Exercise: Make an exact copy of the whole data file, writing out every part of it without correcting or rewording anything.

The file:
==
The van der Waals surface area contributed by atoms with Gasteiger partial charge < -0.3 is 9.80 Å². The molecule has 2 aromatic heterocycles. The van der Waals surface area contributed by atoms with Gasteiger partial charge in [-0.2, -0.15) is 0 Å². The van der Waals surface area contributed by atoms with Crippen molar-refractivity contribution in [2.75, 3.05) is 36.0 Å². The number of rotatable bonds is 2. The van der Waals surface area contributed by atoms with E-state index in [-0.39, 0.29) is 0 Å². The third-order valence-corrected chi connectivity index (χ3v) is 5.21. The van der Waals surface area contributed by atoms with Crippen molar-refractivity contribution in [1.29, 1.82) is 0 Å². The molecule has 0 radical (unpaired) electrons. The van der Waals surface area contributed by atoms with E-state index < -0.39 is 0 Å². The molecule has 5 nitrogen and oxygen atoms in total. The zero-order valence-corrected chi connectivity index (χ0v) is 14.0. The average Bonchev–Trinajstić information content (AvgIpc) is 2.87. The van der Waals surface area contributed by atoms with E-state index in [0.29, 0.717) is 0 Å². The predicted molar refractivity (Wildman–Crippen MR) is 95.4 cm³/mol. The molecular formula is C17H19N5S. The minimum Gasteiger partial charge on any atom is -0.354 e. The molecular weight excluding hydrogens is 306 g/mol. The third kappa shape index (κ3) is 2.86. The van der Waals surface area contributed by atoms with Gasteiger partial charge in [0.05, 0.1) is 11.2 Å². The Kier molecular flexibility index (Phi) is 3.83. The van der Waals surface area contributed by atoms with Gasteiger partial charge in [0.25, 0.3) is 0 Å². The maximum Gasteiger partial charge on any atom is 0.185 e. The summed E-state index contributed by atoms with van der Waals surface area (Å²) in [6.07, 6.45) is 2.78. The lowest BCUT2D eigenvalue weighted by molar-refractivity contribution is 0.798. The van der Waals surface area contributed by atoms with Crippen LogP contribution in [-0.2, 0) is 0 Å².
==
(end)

The van der Waals surface area contributed by atoms with Gasteiger partial charge < -0.3 is 9.80 Å². The molecule has 2 aromatic heterocycles. The van der Waals surface area contributed by atoms with Gasteiger partial charge in [-0.2, -0.15) is 0 Å². The van der Waals surface area contributed by atoms with Crippen molar-refractivity contribution in [2.75, 3.05) is 36.0 Å². The number of rotatable bonds is 2. The van der Waals surface area contributed by atoms with E-state index in [-0.39, 0.29) is 0 Å². The third-order valence-corrected chi connectivity index (χ3v) is 5.21. The van der Waals surface area contributed by atoms with Crippen molar-refractivity contribution in [1.29, 1.82) is 0 Å². The molecule has 0 radical (unpaired) electrons. The van der Waals surface area contributed by atoms with E-state index < -0.39 is 0 Å². The molecule has 5 nitrogen and oxygen atoms in total. The zero-order valence-corrected chi connectivity index (χ0v) is 14.0. The average Bonchev–Trinajstić information content (AvgIpc) is 2.87. The van der Waals surface area contributed by atoms with E-state index in [0.29, 0.717) is 0 Å². The predicted molar refractivity (Wildman–Crippen MR) is 95.4 cm³/mol. The molecular formula is C17H19N5S. The minimum Gasteiger partial charge on any atom is -0.354 e. The molecular weight excluding hydrogens is 306 g/mol. The third kappa shape index (κ3) is 2.86. The van der Waals surface area contributed by atoms with Gasteiger partial charge in [0.05, 0.1) is 11.2 Å². The Kier molecular flexibility index (Phi) is 3.83. The van der Waals surface area contributed by atoms with Gasteiger partial charge in [0.25, 0.3) is 0 Å². The maximum Gasteiger partial charge on any atom is 0.185 e. The summed E-state index contributed by atoms with van der Waals surface area (Å²) in [6.07, 6.45) is 2.78. The lowest BCUT2D eigenvalue weighted by molar-refractivity contribution is 0.798. The van der Waals surface area contributed by atoms with Crippen LogP contribution in [-0.2, 0) is 0 Å².